Jonathan Goldman sure seems like one interesting dude. An Associate Professor at New York Institute of Technology, Goldman edited the seminal study Joyce and the Law (University of Florida Press, 2017) and leads one of the most famous reading groups for one of Joyce's most infamous works, Ulysses. And as lead trumpet and bandleader for New York's own Spanglish Fly, he's one of the world's leading proponents of the irresistibly liberating rhythms, sounds and beats of Latin soul and boogaloo.
A musical polyglot from Argentina, Columbia, Ecuador, Japan, Puerto Rico, Upper Manhattan and Venezuela, Spanglish Fly sort of congealed around Goldman's club DJ alter-ego Johnny Semi-Colon around 2009, when Goldman began noticing that his DJ gigs often shifted into a riotous higher gear when he played classic Latin boogaloo jams by Mongo Santamaria, Joe Cuba, Joe Battan and the like.
Ay Que Boogaloo! realizes one of its leader's most longstanding musical dreams. "When I started the band a zillion years ago, I planned to have two women lead singers, inspired by records by Ray Terrace, The Latin Blues Band, and Joey Pastrana," Goldman explains. "That plan fell by the wayside, but was finally revived with Mariella Gonzalez and Paloma Muñoz, who work together beautifully."
Gonzalez inhabits "You Know I'm No Good" with a full-blooded vocal that takes over Amy Winehouse's original, a burning wound of pain, regret, longing, frustration, and contempt, like an all-consuming spirit. Listening to the first slow section, you get the feeling that the band is struggling to hold itself backand then her long throaty final note rips away the dam, and the band launches into its incendiary second movement "Chica Mala Mambo," an incredible hailstorm of percussion, vocals and piano with a saxophone solo that scrapes against the ceiling and leaves the singer to lay weeping on the floor.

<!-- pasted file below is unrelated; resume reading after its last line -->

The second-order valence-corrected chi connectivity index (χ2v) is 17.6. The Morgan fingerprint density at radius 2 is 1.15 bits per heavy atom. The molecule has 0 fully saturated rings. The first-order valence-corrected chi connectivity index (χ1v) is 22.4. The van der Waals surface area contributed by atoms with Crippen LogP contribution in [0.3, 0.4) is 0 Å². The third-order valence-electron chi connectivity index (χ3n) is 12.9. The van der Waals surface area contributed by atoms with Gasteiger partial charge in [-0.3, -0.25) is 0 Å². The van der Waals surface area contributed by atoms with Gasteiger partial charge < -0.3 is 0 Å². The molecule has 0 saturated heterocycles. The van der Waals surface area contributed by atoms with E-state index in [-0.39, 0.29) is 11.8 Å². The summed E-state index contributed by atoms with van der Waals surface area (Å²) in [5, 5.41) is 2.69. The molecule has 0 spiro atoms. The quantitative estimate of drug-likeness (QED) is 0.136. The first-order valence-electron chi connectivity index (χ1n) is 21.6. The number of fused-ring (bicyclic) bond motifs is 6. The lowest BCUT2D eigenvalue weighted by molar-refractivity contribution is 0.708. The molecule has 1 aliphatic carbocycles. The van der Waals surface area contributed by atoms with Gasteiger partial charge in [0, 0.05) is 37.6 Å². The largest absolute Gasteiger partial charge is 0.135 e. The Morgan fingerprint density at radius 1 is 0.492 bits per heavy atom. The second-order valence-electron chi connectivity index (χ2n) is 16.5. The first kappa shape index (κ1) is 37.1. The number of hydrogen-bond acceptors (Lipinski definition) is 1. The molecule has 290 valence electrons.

Battan hops on the B-train ("talking to you from way back") for "New York Rules," a sweet boogaloo shuffle about how New Yorkers can take pretty much anything in stride which the ensemble cleverly ties up in the famous riff from "Take the 'A' Train," Billy Strayhorn's signature tune for The Duke Ellington Orchestra.
British conguero Mark "Snowboy" Cotgrove joins in the group's complete obliteration of Aretha Franklin's famous declaration of independence "Chain of Fools" in a Latin big band instrumental. The arrangement harmonizes the horns into one tangy and sharp sound that "sings" the chorus in harmony as bassist Rafael Gomez thumps out James Brown monsterfunk behind them. Goldman's trumpet wails out the first verse hard and hot, the best instrumental playing of the entire set...until the band cuts Snowboy loose for a solo break so incendiary that it burns through your ears like one long percussive blur. It is simply incredible.
"Ojalá-Inshallah" picks out the Middle Eastern threads in the Afro-Cuban Latin jazz diaspore"the Arabic roots of Latinos, framed in a son montuno," suggests annotator Bobby Sanabriawith vocals suggesting the sound of communal prayer at Mecca. Just as importantly, "Ojalá-Inshallah" triumphantly realizes Goldman's vision for Spanglish Fly: "A multi-ethnic, multi-gender, multi-national, multi-generational group (was) recording an album of Afro-Caribbean music with lyrics in Spanish and English (and a bit of French and Arabic)."
Bugalú pa' mi Abuela (featuring El Callegueso); New York Rules (featuring Joe Bataan); You Know
I'm No Good/Chica Mala Mambo; Ojalá-Inshallah; La Clave e'Mi Bugalú; Boogaloo Shoes; Mister
Dizzy Izzy (featuring Flaco Navaja and Izzy Sanabria); Chain of Fools (featuring Snowboy); Coco
Helado (featuring Rowan Ricardo Phillips); How Do You Know/Cómo Sabes.
Mariella Gonzalez: lead vocals, coro; Paloma Muñoz: lead vocals, coro; Matt Thomas: tenor sax,
coro; Rafael Gomez: bass, acoustic guitar, cuatro, coro; Kenny Bruno: piano, organ, coro; Arei
Sekiguchi: timbales, drumkit; Dylan Blanchard: congas, coro; Ronnie Roc: bongos, bells, coro;
Teddy Acosta: timbales, percussion, coro; Vera "Trombonita" Kemper: trombone, bass trombone;
Edwin "Machuco" Estremera: soneos, coro; Jonathan Goldman: trumpet, coro, wrangling; Manuel
Garcia-Orozco: guitar, organ, vocals; John Speck: trombone; Morgan Price: baritone sax; Jonathan
Flothow: baritone sax; Richie Robles: coro; Joe Bataan: vocals; Snowboy: congas; Flaco Navaja:
vocals. Cameos: Charlie Goldman, Imogen Phillips Royo, Louis Price, Maia Gomez-Leal, El
Callegueso, Izzy Sanabria, Rowan Ricardo Phillips.
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